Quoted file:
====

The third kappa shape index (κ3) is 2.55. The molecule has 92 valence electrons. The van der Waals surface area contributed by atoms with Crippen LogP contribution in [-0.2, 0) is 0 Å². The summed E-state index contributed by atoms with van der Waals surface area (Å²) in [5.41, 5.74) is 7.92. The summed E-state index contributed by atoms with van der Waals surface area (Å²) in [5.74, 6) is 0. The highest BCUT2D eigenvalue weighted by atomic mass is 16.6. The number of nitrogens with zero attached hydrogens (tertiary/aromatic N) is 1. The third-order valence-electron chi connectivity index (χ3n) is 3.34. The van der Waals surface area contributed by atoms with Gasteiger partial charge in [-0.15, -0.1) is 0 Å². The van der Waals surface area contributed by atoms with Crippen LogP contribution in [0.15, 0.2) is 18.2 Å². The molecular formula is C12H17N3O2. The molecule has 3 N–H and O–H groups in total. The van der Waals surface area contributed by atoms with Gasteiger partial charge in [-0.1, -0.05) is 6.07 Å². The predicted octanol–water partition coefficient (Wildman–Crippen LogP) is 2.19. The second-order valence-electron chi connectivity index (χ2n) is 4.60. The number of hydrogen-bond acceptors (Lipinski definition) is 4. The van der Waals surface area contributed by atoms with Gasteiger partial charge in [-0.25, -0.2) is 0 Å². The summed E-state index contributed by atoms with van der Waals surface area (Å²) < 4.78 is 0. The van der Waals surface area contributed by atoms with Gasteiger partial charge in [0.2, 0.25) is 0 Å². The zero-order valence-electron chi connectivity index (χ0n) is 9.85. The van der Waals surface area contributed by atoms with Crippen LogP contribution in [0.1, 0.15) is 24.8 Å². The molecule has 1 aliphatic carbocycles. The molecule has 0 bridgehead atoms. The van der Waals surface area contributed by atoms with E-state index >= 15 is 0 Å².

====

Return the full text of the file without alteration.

The third kappa shape index (κ3) is 2.55. The molecule has 92 valence electrons. The van der Waals surface area contributed by atoms with Crippen LogP contribution in [-0.2, 0) is 0 Å². The summed E-state index contributed by atoms with van der Waals surface area (Å²) in [5.41, 5.74) is 7.92. The summed E-state index contributed by atoms with van der Waals surface area (Å²) in [5.74, 6) is 0. The highest BCUT2D eigenvalue weighted by atomic mass is 16.6. The number of nitrogens with zero attached hydrogens (tertiary/aromatic N) is 1. The third-order valence-electron chi connectivity index (χ3n) is 3.34. The van der Waals surface area contributed by atoms with Gasteiger partial charge in [-0.15, -0.1) is 0 Å². The van der Waals surface area contributed by atoms with Crippen LogP contribution in [0.15, 0.2) is 18.2 Å². The molecular formula is C12H17N3O2. The molecule has 3 N–H and O–H groups in total. The van der Waals surface area contributed by atoms with Gasteiger partial charge in [-0.1, -0.05) is 6.07 Å². The predicted octanol–water partition coefficient (Wildman–Crippen LogP) is 2.19. The second-order valence-electron chi connectivity index (χ2n) is 4.60. The number of hydrogen-bond acceptors (Lipinski definition) is 4. The van der Waals surface area contributed by atoms with Gasteiger partial charge in [-0.25, -0.2) is 0 Å². The summed E-state index contributed by atoms with van der Waals surface area (Å²) < 4.78 is 0. The van der Waals surface area contributed by atoms with Gasteiger partial charge in [0.2, 0.25) is 0 Å². The zero-order valence-electron chi connectivity index (χ0n) is 9.85. The van der Waals surface area contributed by atoms with Crippen LogP contribution in [0.1, 0.15) is 24.8 Å². The molecule has 1 aliphatic carbocycles. The molecule has 0 bridgehead atoms. The van der Waals surface area contributed by atoms with E-state index >= 15 is 0 Å².